A Norwegian system for defining and classifying DRPs is proposed. The system builds on cross disciplinary agreement between physicians and pharmacists from various clinical and scientific positions. The classification is a tool to handle challenges in relation to drug treatment and the system could contribute to improved documentation of various problem areas.
The panel’s professional and geographical heterogeneity contributes to the classification system’s relevance for various aspects of the drug treatment (prescription, monitoring, use, documentation), for various aims and for different parts of the health services. Although it was a goal to include all Norwegian experts in the field, and it should be simple enough to get an overview of the professional environment in the country, it is possible that not all have been included.
Consensus-based procedures are suitable for integration of research-based and experience-based knowledge. The modified Delphi technique is an established method for development of clinical guidelines and quality indicators (17). This method ensures that various meanings are promoted, independent of the participants’ relations, position and status. Communication by e-mail enables participation of experts who are geographically far apart. On the other hand, the method is demanding and lack of discussion may prevent identification of good ideas and elimination of bad ones.
Van Mil and collaborators have assessed 14 published classification systems of DRPs (18). The group points out that classification systems should be validated and also that the results of this procedure should be published. However, only a few of the classifications have been validated. We have gone through a case-based validation procedure among a heterogeneous review panel to assess the content of the classification and to reveal validity (face).
The classification system has an open hierarchical structure that can be adapted and expanded with several categories according to need, setting and access to clinical information. The intention was to construct a general model that comprises many different problem areas and at the same time prioritize simplicity and flexibility rather than in depth detailed descriptions. Previously published classifications have been considered to ensure comparability with international models.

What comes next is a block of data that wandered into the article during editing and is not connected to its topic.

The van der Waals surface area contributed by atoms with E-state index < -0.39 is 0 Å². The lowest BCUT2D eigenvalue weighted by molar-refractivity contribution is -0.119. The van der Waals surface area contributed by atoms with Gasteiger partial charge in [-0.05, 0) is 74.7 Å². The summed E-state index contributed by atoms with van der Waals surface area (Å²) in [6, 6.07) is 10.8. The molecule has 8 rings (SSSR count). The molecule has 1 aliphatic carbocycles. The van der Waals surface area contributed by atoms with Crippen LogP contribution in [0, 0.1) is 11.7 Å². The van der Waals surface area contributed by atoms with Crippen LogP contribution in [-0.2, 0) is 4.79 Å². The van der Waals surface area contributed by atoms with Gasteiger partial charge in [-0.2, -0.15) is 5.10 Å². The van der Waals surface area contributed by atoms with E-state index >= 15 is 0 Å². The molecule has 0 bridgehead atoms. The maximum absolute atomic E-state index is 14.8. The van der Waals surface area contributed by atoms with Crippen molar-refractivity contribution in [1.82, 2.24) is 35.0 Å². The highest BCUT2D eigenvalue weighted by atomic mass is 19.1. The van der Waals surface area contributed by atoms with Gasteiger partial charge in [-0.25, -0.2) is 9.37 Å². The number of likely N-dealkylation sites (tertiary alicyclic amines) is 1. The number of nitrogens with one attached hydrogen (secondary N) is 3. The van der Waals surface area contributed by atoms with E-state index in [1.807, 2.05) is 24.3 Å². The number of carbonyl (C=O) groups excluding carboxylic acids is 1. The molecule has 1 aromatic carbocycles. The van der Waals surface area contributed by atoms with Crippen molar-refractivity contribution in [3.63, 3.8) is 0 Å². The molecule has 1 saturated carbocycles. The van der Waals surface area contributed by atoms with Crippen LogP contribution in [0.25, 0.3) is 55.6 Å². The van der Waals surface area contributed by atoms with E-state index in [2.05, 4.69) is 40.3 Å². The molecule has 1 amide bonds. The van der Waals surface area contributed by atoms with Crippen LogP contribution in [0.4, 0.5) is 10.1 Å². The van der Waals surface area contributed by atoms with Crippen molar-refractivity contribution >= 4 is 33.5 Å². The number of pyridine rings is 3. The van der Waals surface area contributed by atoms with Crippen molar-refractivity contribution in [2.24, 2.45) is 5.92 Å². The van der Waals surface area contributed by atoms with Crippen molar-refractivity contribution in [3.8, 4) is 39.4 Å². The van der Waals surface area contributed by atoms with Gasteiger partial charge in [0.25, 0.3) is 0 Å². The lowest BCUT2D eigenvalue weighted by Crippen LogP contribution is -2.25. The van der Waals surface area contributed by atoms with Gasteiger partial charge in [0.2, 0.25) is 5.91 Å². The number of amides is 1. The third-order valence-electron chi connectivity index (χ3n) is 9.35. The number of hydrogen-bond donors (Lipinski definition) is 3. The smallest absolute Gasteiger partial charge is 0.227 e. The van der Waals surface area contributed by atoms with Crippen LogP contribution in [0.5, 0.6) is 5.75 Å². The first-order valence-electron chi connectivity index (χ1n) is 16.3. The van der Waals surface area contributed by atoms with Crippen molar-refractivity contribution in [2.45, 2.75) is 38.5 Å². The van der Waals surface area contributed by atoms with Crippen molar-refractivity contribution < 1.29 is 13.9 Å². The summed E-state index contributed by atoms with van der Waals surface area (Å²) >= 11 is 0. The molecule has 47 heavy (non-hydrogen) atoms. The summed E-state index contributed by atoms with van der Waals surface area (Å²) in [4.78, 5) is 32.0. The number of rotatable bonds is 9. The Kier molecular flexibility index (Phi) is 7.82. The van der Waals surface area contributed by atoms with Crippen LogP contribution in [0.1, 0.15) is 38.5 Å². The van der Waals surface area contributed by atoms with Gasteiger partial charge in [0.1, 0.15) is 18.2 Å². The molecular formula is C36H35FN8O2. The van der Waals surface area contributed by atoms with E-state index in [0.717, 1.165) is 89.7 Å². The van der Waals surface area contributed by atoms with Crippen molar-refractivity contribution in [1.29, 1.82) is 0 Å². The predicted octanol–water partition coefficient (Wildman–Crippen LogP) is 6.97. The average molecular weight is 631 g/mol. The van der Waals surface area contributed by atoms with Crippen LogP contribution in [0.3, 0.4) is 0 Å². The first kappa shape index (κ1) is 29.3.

We have chosen to include both actual and potential problems in the definition of DRPs (15). This choice is founded in our understanding of the importance of identifying problems before they have become manifest and thereby prevent a possible negative outcome, as for example lack of effect or increased morbidity. Both potential and actual problems can be identified by conducting regular systematic reviews of patients’ total drug use.
The participants in the hearing group agreed that undertreatment («need for additional drug») would be part of the classification system. This problem is not strictly associated with one or more specific drugs, but rather to a presumption of effective treatment or to adherence to guidelines to prevent disease; e.g. anticoagulation after a heart attack. Our view coincides with that of Van Mil and collaborators. They criticize the lack of undertreatment as a category in several published classification systems and point at evaluation of treatment effectiveness of a certain condition as a crucial part of medication reviews (18). However, this presumes access to relevant clinical information such as symptoms and laboratory tests, which in some settings will be inadequate, for example in pharmacies.
Validation of the classification system showed an average of 70 % agreement on choice of category. Limit values had not been predefined as there was not sufficient published material to base such definitions on. Our findings are however in agreement with an Australian validation procedure for classification of DRPs; they found an agreement of 69.9 % (16). For some cases there was a larger variation in the classification. Some were relatively heterogeneous and it was challenging to classify these as one single problem in one single category. It is known that such validations render partition between processes difficult, i.e. problem perception and classification in itself (18). Belonging to a professional group did not affect the choice of category and this is in favour of the categories’ lack of ambiguity and the system’s robustness.
We considered the agreement to be sufficient to use the classification in research projects and clinical practice, for example in communication between physicians, pharmacists working in clinical settings or pharmacies and with patients. An evaluation and possible revision of the classification should be done after it has been used for a while.